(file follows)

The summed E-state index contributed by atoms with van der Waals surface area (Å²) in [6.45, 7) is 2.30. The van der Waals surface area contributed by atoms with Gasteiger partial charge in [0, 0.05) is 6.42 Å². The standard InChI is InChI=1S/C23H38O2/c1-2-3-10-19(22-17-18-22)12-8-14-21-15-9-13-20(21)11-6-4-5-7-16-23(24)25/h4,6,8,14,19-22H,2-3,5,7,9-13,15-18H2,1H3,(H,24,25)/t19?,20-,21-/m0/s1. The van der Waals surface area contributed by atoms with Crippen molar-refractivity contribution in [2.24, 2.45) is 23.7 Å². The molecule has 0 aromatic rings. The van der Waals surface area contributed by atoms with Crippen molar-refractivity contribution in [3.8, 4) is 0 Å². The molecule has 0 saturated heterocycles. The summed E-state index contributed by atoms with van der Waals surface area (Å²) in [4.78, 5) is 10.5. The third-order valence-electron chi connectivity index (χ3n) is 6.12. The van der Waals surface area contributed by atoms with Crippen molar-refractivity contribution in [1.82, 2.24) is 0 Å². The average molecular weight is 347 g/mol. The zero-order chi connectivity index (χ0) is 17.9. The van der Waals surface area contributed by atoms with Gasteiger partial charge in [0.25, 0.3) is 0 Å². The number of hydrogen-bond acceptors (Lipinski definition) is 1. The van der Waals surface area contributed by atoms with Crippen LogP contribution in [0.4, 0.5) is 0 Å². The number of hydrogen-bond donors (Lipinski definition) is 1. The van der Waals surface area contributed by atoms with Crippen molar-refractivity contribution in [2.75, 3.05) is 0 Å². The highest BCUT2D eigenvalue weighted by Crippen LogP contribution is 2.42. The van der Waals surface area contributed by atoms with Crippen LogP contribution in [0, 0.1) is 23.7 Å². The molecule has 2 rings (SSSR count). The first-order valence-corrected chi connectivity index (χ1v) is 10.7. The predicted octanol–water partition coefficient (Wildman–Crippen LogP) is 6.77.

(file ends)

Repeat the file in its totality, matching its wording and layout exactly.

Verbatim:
The summed E-state index contributed by atoms with van der Waals surface area (Å²) in [6.45, 7) is 2.30. The van der Waals surface area contributed by atoms with Gasteiger partial charge in [0, 0.05) is 6.42 Å². The standard InChI is InChI=1S/C23H38O2/c1-2-3-10-19(22-17-18-22)12-8-14-21-15-9-13-20(21)11-6-4-5-7-16-23(24)25/h4,6,8,14,19-22H,2-3,5,7,9-13,15-18H2,1H3,(H,24,25)/t19?,20-,21-/m0/s1. The van der Waals surface area contributed by atoms with Crippen molar-refractivity contribution in [2.24, 2.45) is 23.7 Å². The molecule has 0 aromatic rings. The van der Waals surface area contributed by atoms with Crippen molar-refractivity contribution in [3.8, 4) is 0 Å². The molecule has 0 saturated heterocycles. The summed E-state index contributed by atoms with van der Waals surface area (Å²) in [4.78, 5) is 10.5. The third-order valence-electron chi connectivity index (χ3n) is 6.12. The van der Waals surface area contributed by atoms with Crippen molar-refractivity contribution in [1.82, 2.24) is 0 Å². The average molecular weight is 347 g/mol. The zero-order chi connectivity index (χ0) is 17.9. The van der Waals surface area contributed by atoms with Gasteiger partial charge in [0.25, 0.3) is 0 Å². The number of hydrogen-bond acceptors (Lipinski definition) is 1. The van der Waals surface area contributed by atoms with Crippen LogP contribution in [0.4, 0.5) is 0 Å². The number of hydrogen-bond donors (Lipinski definition) is 1. The van der Waals surface area contributed by atoms with Crippen molar-refractivity contribution in [2.75, 3.05) is 0 Å². The highest BCUT2D eigenvalue weighted by Crippen LogP contribution is 2.42. The van der Waals surface area contributed by atoms with Crippen LogP contribution in [0, 0.1) is 23.7 Å². The molecule has 2 rings (SSSR count). The first-order valence-corrected chi connectivity index (χ1v) is 10.7. The predicted octanol–water partition coefficient (Wildman–Crippen LogP) is 6.77.